The Port of Long Beach in California is receiving a $30.1 million grant from the US Department of Transportation to deploy the nation’s largest fleet of electric vehicles for cargo handling at a single container terminal.
The project will replace diesel-powered terminal tractors with about 60 electric-powered tractors and build the necessary charging infrastructure. Funding is coming from the 2022 Port Infrastructure Development Program, administered by the US Maritime Administration.
The Port of Long Beach adjoins the Port of Los Angeles, representing a major gateway for trade between Asia and the US. The port spans 3,200 acres of land with 25 miles of waterfront in the city of Long Beach, California and can move 3.3 million cargo container units annually. The new equipment includes charging stations with energy efficiency-enhancing software, training for operators and maintenance personnel, and installation of software equipment to streamline cargo-handling operations within the terminal.
“This project is a critical step along our path toward zero emissions, will support good-paying jobs, and reduce climate and air-quality impacts on nearby communities,” said Port of Long Beach Executive Director Mario Cordero. “It is everything we strive for as the nation’s most sustainable seaport – moving cargo in a way that protects the health of our residents while ensuring our operations can continue to grow and support the economy.”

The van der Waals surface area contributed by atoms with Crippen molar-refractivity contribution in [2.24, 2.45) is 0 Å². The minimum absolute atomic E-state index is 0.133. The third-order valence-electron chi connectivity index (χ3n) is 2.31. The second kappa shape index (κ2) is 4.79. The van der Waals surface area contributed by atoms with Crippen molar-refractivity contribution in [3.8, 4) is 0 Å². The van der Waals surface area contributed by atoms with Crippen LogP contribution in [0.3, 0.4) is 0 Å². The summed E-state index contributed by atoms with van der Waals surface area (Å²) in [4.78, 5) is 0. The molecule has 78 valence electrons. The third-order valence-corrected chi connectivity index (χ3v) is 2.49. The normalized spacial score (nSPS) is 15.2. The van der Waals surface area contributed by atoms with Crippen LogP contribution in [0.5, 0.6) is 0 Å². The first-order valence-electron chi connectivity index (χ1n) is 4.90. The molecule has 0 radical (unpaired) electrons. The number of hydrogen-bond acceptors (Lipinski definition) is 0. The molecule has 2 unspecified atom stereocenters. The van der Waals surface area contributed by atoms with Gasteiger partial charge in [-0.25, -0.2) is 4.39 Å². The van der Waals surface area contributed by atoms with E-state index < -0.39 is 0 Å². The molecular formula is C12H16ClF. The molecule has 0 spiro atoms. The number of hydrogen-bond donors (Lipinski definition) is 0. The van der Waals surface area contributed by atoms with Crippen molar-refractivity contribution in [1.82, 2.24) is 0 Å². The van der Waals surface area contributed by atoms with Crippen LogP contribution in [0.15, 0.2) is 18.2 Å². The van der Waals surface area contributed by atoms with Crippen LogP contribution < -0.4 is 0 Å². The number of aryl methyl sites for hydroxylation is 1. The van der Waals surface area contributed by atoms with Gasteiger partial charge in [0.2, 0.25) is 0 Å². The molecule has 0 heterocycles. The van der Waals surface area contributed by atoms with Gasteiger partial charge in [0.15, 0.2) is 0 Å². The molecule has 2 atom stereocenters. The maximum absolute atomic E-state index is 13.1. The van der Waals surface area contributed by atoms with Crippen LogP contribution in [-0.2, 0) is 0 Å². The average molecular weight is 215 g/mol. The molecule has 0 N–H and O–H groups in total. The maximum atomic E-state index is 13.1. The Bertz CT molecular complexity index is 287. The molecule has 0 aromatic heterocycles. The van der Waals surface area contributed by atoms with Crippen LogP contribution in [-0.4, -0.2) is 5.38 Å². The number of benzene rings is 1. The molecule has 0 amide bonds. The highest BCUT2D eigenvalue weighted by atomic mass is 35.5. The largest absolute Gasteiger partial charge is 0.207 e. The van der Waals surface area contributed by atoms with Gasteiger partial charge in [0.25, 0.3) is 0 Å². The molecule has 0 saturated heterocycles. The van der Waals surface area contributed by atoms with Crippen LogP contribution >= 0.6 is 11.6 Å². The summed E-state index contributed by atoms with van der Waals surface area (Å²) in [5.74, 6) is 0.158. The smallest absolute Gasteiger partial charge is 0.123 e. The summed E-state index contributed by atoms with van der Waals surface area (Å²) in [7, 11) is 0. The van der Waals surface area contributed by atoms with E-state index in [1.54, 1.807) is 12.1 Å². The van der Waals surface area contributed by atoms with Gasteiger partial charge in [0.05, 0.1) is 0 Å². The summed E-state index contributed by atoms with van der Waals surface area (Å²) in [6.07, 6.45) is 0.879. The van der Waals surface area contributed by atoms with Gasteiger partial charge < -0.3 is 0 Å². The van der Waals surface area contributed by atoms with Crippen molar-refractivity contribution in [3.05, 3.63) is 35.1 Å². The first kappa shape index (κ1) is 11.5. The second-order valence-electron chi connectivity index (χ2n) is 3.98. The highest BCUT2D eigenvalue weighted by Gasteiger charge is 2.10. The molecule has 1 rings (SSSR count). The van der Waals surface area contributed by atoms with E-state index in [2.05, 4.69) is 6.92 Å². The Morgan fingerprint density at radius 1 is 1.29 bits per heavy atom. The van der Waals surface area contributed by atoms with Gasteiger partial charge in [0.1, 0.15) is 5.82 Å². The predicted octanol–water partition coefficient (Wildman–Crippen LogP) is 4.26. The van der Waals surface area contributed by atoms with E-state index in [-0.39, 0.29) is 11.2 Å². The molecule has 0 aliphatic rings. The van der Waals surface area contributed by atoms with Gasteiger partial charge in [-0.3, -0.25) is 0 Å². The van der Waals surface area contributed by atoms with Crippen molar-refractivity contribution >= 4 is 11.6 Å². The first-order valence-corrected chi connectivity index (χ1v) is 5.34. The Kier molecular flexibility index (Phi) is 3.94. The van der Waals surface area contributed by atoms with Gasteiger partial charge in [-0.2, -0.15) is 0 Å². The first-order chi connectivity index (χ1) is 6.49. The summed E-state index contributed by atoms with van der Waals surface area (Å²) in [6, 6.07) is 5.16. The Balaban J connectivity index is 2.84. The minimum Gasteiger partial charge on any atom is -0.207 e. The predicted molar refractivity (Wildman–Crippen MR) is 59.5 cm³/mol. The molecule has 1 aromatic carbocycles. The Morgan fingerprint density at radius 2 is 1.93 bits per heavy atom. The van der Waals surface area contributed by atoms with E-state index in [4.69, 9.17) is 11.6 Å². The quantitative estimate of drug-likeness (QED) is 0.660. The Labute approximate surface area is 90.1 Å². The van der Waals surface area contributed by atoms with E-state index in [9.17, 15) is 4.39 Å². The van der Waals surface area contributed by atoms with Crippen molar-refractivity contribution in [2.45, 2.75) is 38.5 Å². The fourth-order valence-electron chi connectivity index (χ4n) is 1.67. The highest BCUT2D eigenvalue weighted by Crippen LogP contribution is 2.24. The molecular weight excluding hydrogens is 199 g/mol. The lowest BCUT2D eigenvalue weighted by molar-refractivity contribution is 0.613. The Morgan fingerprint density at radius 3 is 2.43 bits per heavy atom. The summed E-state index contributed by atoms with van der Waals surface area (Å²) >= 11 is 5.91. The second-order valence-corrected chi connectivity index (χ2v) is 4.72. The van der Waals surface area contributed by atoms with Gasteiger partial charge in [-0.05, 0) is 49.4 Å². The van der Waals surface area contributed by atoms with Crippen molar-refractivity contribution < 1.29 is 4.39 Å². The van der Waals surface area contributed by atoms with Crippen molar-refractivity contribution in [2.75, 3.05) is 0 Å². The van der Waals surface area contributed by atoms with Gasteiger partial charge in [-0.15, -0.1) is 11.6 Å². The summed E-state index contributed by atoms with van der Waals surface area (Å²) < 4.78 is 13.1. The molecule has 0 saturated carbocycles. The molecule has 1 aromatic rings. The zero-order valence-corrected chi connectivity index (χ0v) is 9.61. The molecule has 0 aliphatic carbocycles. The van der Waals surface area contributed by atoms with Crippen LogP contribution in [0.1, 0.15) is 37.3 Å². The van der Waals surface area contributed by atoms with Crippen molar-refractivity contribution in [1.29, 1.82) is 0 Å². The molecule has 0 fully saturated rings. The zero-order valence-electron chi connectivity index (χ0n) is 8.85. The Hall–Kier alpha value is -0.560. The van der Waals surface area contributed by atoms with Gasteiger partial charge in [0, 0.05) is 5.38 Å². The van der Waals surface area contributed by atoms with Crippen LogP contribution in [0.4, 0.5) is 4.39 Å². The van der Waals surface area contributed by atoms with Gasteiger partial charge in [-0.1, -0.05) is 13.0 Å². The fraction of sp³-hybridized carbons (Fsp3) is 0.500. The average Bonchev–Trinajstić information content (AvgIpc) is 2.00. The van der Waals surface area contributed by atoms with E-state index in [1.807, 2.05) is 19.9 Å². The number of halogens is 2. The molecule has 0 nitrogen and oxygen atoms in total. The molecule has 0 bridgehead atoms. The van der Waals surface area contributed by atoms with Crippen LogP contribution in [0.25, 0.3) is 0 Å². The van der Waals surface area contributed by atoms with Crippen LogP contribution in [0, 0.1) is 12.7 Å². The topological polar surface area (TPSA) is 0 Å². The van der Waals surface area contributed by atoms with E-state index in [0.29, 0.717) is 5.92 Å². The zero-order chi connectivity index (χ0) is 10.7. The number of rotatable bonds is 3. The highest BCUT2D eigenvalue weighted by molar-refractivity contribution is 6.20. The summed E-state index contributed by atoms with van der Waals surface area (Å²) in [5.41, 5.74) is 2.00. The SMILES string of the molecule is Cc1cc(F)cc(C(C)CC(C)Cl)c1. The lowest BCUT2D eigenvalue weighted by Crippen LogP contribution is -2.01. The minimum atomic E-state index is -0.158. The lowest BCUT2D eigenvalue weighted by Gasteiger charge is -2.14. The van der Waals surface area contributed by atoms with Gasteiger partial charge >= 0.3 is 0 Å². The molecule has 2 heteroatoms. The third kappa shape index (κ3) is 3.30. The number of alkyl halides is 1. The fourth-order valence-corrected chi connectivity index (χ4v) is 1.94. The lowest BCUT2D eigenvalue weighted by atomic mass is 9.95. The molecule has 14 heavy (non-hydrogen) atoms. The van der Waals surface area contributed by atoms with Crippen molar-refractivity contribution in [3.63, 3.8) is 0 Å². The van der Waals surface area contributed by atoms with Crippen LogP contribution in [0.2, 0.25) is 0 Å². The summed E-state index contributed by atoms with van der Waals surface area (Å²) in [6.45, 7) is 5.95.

The Port of Long Beach has been an early adopter when it comes to piloting electric and hydrogen-electric powered vehicles, having set a goal of all zero-emissions cargo-handling equipment by 2030 and a zero-emissions drayage truck fleet by 2035. Currently, about 17 per cent of the cargo-handling equipment at the Port is powered by electricity, which the Port claims is the largest fleet of its kind in the United States.
Most recently, Californian haulage company Tradelink Transport ordered 14 electric VNR Electric heavy-duty trucks from Volvo Trucks North America. Tradelink Transport will use the vehicles primarily to transport goods from the Californian ports of Los Angeles and Long Beach to depots and rail yards in the hinterland, from where the goods will be distributed.
The port is also an important location as part of a charging corridor for electric trucks currently developing in California. In December just passed, Nikola Motors delivered the first units of its Nikola Tre battery-electric truck in the USA to logistics provider Total Transportation Services (TSSI), which serves the California Port of Los Angeles and Long Beach. The Port of Los Angeles is also trialling fuel cell trucks and infrastructure with the deployment of five FC trucks and two hydrogen fueling stations.
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